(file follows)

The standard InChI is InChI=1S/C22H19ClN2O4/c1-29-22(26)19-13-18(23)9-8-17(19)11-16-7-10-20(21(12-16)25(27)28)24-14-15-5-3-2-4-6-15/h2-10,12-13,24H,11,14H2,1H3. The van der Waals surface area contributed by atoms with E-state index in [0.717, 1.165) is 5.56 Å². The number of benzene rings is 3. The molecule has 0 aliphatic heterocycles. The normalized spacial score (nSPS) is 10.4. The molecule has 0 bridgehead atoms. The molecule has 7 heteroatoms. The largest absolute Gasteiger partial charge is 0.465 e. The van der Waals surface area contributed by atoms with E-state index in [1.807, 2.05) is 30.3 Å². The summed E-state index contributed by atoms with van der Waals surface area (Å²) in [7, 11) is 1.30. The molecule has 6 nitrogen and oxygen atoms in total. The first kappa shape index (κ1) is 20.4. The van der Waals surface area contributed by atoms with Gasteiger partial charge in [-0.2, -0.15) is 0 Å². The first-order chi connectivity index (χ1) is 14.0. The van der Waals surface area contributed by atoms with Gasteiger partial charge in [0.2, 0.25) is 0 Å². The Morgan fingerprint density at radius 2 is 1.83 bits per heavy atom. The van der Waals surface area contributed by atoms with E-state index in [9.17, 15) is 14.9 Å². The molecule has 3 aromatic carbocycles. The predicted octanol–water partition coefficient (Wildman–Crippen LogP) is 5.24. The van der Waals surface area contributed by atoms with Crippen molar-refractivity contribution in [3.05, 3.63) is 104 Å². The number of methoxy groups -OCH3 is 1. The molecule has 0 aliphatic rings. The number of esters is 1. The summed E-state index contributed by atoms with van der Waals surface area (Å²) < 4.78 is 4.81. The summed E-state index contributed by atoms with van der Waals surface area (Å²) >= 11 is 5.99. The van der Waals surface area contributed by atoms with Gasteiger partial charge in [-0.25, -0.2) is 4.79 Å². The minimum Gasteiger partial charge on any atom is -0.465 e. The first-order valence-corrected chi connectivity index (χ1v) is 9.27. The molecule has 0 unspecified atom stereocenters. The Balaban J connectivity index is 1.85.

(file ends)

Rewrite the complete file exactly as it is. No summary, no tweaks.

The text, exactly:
The standard InChI is InChI=1S/C22H19ClN2O4/c1-29-22(26)19-13-18(23)9-8-17(19)11-16-7-10-20(21(12-16)25(27)28)24-14-15-5-3-2-4-6-15/h2-10,12-13,24H,11,14H2,1H3. The van der Waals surface area contributed by atoms with E-state index in [0.717, 1.165) is 5.56 Å². The number of benzene rings is 3. The molecule has 0 aliphatic heterocycles. The normalized spacial score (nSPS) is 10.4. The molecule has 0 bridgehead atoms. The molecule has 7 heteroatoms. The largest absolute Gasteiger partial charge is 0.465 e. The van der Waals surface area contributed by atoms with E-state index in [1.807, 2.05) is 30.3 Å². The summed E-state index contributed by atoms with van der Waals surface area (Å²) in [7, 11) is 1.30. The molecule has 6 nitrogen and oxygen atoms in total. The first kappa shape index (κ1) is 20.4. The van der Waals surface area contributed by atoms with Gasteiger partial charge in [-0.2, -0.15) is 0 Å². The first-order chi connectivity index (χ1) is 14.0. The van der Waals surface area contributed by atoms with Gasteiger partial charge in [0.2, 0.25) is 0 Å². The Morgan fingerprint density at radius 2 is 1.83 bits per heavy atom. The van der Waals surface area contributed by atoms with E-state index in [9.17, 15) is 14.9 Å². The molecule has 3 aromatic carbocycles. The predicted octanol–water partition coefficient (Wildman–Crippen LogP) is 5.24. The van der Waals surface area contributed by atoms with Crippen molar-refractivity contribution in [3.05, 3.63) is 104 Å². The number of methoxy groups -OCH3 is 1. The molecule has 0 aliphatic rings. The number of esters is 1. The summed E-state index contributed by atoms with van der Waals surface area (Å²) < 4.78 is 4.81. The summed E-state index contributed by atoms with van der Waals surface area (Å²) >= 11 is 5.99. The van der Waals surface area contributed by atoms with Gasteiger partial charge in [-0.25, -0.2) is 4.79 Å². The minimum Gasteiger partial charge on any atom is -0.465 e. The first-order valence-corrected chi connectivity index (χ1v) is 9.27. The molecule has 0 unspecified atom stereocenters. The Balaban J connectivity index is 1.85.